Darnell Rock Reporting

( 4 )

Overview

DARNELL ROCK IS not the kind of kid who volunteers to write for the newspaper—it sounds too much like homework. But this is Darnell’s last chance to pull himself together and make a positive contribution to his school. At first, Darnell would rather be hanging out with his sister and his friends. But soon he gets interested in the Oakdale Gazette. Much to his surprise, Darnell discovers that people pay attention to the words he writes. Before he knows it, Darnell changes from a kid who can’t do anything right to ...

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Darnell Rock Reporting

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Overview

DARNELL ROCK IS not the kind of kid who volunteers to write for the newspaper—it sounds too much like homework. But this is Darnell’s last chance to pull himself together and make a positive contribution to his school. At first, Darnell would rather be hanging out with his sister and his friends. But soon he gets interested in the Oakdale Gazette. Much to his surprise, Darnell discovers that people pay attention to the words he writes. Before he knows it, Darnell changes from a kid who can’t do anything right to a person who can make a difference.

Thirteen-year-old Darnell's twin sister and the other members of the Corner Crew have doubts about his work on the school newspaper, but the article he writes about a homeless man changes his attitude about school.

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Editorial Reviews

From the Publisher
“This is an energetic read, unintimidating but thoughtful, that many Darnell-age kids in search of self will find rewarding.”—The Bulletin
Publishers Weekly - Publisher's Weekly
A struggling middle school student finds a way to turn his life around when he works on the school newspaper; PW called this story "lively" and "uplifting." Ages 8-12. (Mar.)
School Library Journal
Gr 5-8-Darnell Rock, 13, has always taken a lackadaisical attitude toward school and is a fringe member of the Corner Crew, South Oakdale Middle School's semi-deviant clique. Although they are quite close, he and his twin sister, Tamika, engage in nonstop verbal one-upmanship. Things begin to change for Darnell after he joins, on a whim, the staff of the school newspaper. He has a chance encounter with a homeless man and ends up writing an article that advocates turning over a piece of school property to the homeless so that they can grow vegetables there. This proposal fosters debate within the school and, after the city's daily paper picks up the story, the whole community. This experience helps Darnell grow, and he begins to look at the world around him in a different way. Once again, Myers presents a well-written story with a realistic ending and adeptly brings to life the major players-Darnell, his friends, and his middle-class African-American family. Young readers will be interested in and able to relate to these characters. While this book might not be the author's best, it's still on target.-Tom S. Hurlburt, La Crosse Public Library, WI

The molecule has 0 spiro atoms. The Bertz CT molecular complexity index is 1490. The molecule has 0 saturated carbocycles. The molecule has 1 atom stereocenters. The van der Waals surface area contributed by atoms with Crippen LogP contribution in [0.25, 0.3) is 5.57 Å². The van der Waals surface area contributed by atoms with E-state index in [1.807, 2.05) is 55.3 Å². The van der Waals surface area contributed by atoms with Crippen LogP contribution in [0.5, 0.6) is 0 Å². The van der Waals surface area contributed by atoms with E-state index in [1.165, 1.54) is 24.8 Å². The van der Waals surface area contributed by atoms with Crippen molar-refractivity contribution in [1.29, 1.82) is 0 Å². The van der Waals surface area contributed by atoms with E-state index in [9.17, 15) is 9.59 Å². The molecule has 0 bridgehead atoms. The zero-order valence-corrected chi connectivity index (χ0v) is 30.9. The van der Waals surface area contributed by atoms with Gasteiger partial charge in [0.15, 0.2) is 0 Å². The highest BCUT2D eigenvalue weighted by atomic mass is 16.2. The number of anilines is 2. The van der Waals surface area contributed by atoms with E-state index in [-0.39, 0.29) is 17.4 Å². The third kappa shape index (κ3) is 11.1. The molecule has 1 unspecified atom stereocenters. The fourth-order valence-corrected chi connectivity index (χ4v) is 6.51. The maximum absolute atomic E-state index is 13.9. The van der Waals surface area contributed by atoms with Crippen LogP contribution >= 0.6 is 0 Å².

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Product Details

  • ISBN-13: 9780440411574
  • Publisher: Random House Children's Books
  • Publication date: 2/28/1996
  • Edition description: Reissue
  • Pages: 144
  • Sales rank: 275,237
  • Age range: 9 - 12 Years
  • Lexile: 710L (what's this?)
  • Product dimensions: 5.43 (w) x 7.64 (h) x 0.37 (d)

Meet the Author

Born in Marinsburg, West Virginia in 1937, Walter Dean Myers is one of the premier authors of books for children. His mother died very early in his life–an event that propelled him into experiences that later influenced him to write. It was difficult for Myers' father to raise eight children alone, and eventually, a nearby couple, Herbert and Florence Dean, took in three-year old Walter and moved to Harlem, New York. "Harlem became my home and the place where my first impressions of the world were set," says Myers.
 
As a child, Myers went to school in his neighborhood and attended bible school almost every day of the week. Myers had a speech impediment which made communicating difficult for him, and often found himself in fights, defending himself against kids who taunted him. After a while, one of this teachers suggested to his class that they could write something to read aloud. Young Myers began writing poetry to give voice to his thoughts and feelings, and at age sixteen, won a prize in an essay contest and a set of encyclopedias for a long narrative poem. Later, his father bought him a used typewriter, which he used to churn out a seemingly endless stream of stories.
 
Along with the many things he was discovering about himself, Myers was also learning how to survive. One day he had the courage to break up a fight between three gang members and a kid who had just moved into the neighborhood. He became a marked man–and felt his life was in danger.
 
For example, once, he was sitting in the tree in Morningside Park, across from the building he lived in, reading O'Neill's Mourning Becomes Electra, when some gang members spotted him and surrounded the tree. Myers jumped to the ground, flashed a stiletto in order to fend them off, and made a mad dash for his building. He escaped, but he never forgot the incident. Later he enlisted in the army, got married, had a child, went through a turbulent creative struggle, got divorced, got married again–and during all of this, kept writing, whether his work pleased him or not.